Or perhaps you should accept nothing at all? But half of your epistemic aim is to gain true beliefs. When P seems to you to be true and there are no grounds for doubting it (no defeaters), what more are you looking for? This is as good as it gets. Why should you withhold belief in P, keeping in mind the internalist sense of "should" (recall section II.6 above)--because it is still possible that P is false? But this seems to be just an extreme and unreasonable bias toward the "avoiding error" part of your epistemic goal, as against the "believing truths" part. You would not let the mere possibility that P is true suffice for you to accept it, so why let the mere possibility that P is false suffice for you not to accept it?

Consider, in fact, the argument you have just read. No doubt some philosophers will accept it, while others will not. Which ones will accept it? The ones to whom it seems correct, of course. Even if you do not accept it, you still will be thinking in accordance with the rule of phenomenal conservatism. The difference will merely be that to you, it does not seem correct. There is no (rational) escape from the reliance on how things strike you. (Even if you decide to rely on the opinions of a reliable expert, you will still be relying on how things seem to you: what the expert seems to you to be saying, and who seems to you to be an honest and reliable source.)

Because of this fact, any attempt to deny the principle of phenomenal conservatism will be self-defeating, for all thought and reasoning presupposes the principle in a certain sense. Even the reasoning put forward by philosophical skeptics, even as they try to present grounds for doubting all appearances, depends for its force on the way things appear to the skeptic and his audience. To illustrate, reconsider the following argument in favor of philosophical skepticism, the infinite regress argument:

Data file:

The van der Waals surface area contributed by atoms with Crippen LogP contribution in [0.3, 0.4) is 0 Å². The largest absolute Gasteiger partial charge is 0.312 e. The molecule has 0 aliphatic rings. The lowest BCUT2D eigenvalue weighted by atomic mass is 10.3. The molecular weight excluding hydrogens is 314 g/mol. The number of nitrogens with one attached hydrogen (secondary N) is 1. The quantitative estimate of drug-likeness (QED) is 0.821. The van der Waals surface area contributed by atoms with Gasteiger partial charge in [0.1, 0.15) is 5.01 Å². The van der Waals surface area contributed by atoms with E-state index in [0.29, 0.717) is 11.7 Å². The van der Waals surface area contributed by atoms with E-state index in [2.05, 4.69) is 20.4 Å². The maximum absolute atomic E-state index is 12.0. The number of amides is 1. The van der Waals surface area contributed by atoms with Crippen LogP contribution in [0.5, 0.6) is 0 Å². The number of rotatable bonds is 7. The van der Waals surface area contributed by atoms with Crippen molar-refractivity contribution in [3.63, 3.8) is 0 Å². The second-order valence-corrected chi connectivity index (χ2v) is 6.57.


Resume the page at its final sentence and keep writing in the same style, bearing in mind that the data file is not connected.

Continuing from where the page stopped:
Argument A:
1. In order to know anything, I must have an adequate reason for believing it.
2. In order for a reason to be adequate, I must know it to be true.
3. I cannot have an infinite series of reasons.
4. A series of adequate reasons cannot be circular.
5. Therefore, I cannot know anything.(10)

This argument, on the face of it, carries some force. Some work will need to be done to respond to it, to show, in the face of the argument, how we can have knowledge. But now compare the following "argument" for the same conclusion:

Argument B:
1. 3 = 5.
2. Therefore, I cannot know anything.

This "argument" carries no force at all, so that it is not even clear whether it deserves to be considered an argument. This form of skepticism does not call for a response; there is no philosophical work to be done in explaining how knowledge is possible in the face of it. Similarly, consider the following anti-skeptical "argument":

Argument C:
1. There are seventeen inhabited planets in the Andromeda galaxy.
2. If there are seventeen inhabited planets in the Andromeda galaxy, then skepticism is false.
3. Therefore, skepticism is false.

Just as argument B does not call for a response, argument C does not count as a response. Just as we do not need to take argument B seriously, the skeptic does not need to take argument C seriously.

Why? What is the difference between (A) and (B)? The difference is not that (B) has a false premise, for (A) has a false premise too (which one, we will see later). Most of the arguments that have been presented throughout the history of philosophy have contained one or more false premises (for philosophical arguments are almost always logically sound, but their conclusions are usually false). Still, they have not been bad in the way that (B) and (C) are. What we are trying to account for is not why arguments (B) and (C) are unsound, but why (B) and (C) are not serious arguments at all; why do they not have a place in the discussion of philosophical skepticism?

Notice that in a way, this issue is prior to the question of whether philosophical skepticism is true, for unless we (at least implicitly) have a way of distinguishing what counts as a serious argument from what doesn't, we cannot even approach the issue, philosophically. This does not mean the skeptic would win dialectically; it means the practice of dialectic could never get started. We would have no conception of what it would be to motivate skepticism, or anything else.